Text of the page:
First foreign country stop on this trip

After starting our trip through Europe, we have only discovered cities such as Leipzig and Dresden in Germany so far. We were therefore super excited to explore Prague, the capital city of the Czech Republic. Different culture, different language, different currency – this is what it feels like visiting a foreign country. For the first time on this 2018 trip. Unfortunately, I was very disappointed and my pleasant anticipations for this city have overall not been met. But let me tell you more about it.

Right after crossing the German and Austrian border, we immediately felt far far away from home in the middle of the Czech Republic – or its autobahn to be exactly. Driving here is very easy, as the streets are mostly free from trucks or any bigger city traffic. We arrived pretty late after a more than six hours driving marathon at our campsite which was luckily open even in off-season – Camp Dana Trója. We were very happy with our stay here because the location is just a 15 minute train ride to the city center of Prague and the owners were extremely friendly.

We got up early the next morning after a good night sleep and started our adventures to explore Prague for a full day.


If you prepare yourself reading travel guides, Prague is known for its Old Town Square, the heart of its historic core, baroque buildings, impressive bridges, Gothic churches and the medieval Astronomical Clock. How exciting!

Prague is also called “the Golden City” or “the City of a Hundred Spires”. To be honest, I don’t quite understand the nickname “golden” as I didn’t discover any more golden buildings, monuments or bridges than in other major cities I have been to. In fact, Prague seems to be layered in heavy dark, grey and sandstone colors as you can see from the upmost viewpoint of the trip.

Overviewing Prague and missing gold & glamour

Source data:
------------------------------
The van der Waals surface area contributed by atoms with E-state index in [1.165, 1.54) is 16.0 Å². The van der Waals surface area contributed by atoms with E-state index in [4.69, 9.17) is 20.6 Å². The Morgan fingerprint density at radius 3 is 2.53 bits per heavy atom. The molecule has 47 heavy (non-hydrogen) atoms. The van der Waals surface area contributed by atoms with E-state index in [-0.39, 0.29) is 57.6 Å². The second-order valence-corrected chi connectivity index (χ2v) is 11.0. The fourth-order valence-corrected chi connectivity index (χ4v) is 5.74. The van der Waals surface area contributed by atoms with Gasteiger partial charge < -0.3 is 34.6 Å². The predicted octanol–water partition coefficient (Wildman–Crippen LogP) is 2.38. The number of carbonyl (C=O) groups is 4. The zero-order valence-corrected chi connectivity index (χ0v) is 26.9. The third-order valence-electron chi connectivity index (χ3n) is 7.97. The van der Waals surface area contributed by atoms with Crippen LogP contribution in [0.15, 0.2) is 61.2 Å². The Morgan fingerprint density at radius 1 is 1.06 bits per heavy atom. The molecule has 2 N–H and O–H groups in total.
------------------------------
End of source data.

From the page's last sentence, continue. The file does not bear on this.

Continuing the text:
As we only had one day to spend here, we decided to be a real tourist and book a HopOn-HopOff tour through the city to make the most of our time. As the major sightseeing points are pretty much all located in the Old Town part, we walked through this area for about three hours to explore Prague’s city vibe. So this is a great chance to tell you more about our impression on the people and culture.

People & Culture

To come straight to the point: I was expecting much more friendliness and enthusiasm from people in Prague. I had a picture of a vivid, dynamic and maybe even cosmopolitan rising city. Oh well, my expectations have not been met.

Whoever I ran into – except for the owners of the campsite we stayed at – let it be on the train, in restaurants or even the bus driver from our sightseeing tour were overall very cold and distanced. I did not feel welcomed here at all. In fact, I felt like a tourist ready to step into the next trap giving locals the opportunity to make money with me.

The city is full of tourist attractions, ticket vendors, guided tours all about medieval, angst-inducing and ghost related themes. And merchants. Merchants for every souvenir you can think of on almost every corner. This always makes a suspicious impression to me, so my alarm signals turn on automatically.

I did not feel safe here. It’s simply a gut feeling and so far I could always rely on it. Besides hundreds of merchants even in off-season in March, I constantly had the fear to run into pickpockets and thieves. For instance, there was a guy right at one of the main points of interest the Charles Bridge, who unpacked three pigeons out of a tiny backpack. They all had obviously their wings clipped and even worse one of them had pink dyed feathers. I have no idea what his intend was as he was not collecting money or interacting with tourist, besides watching them from a distance. So my suspicion was to distract people and get into their pockets. I could be wrong, but better safe than sorry.

Pigeons at Charles Bridge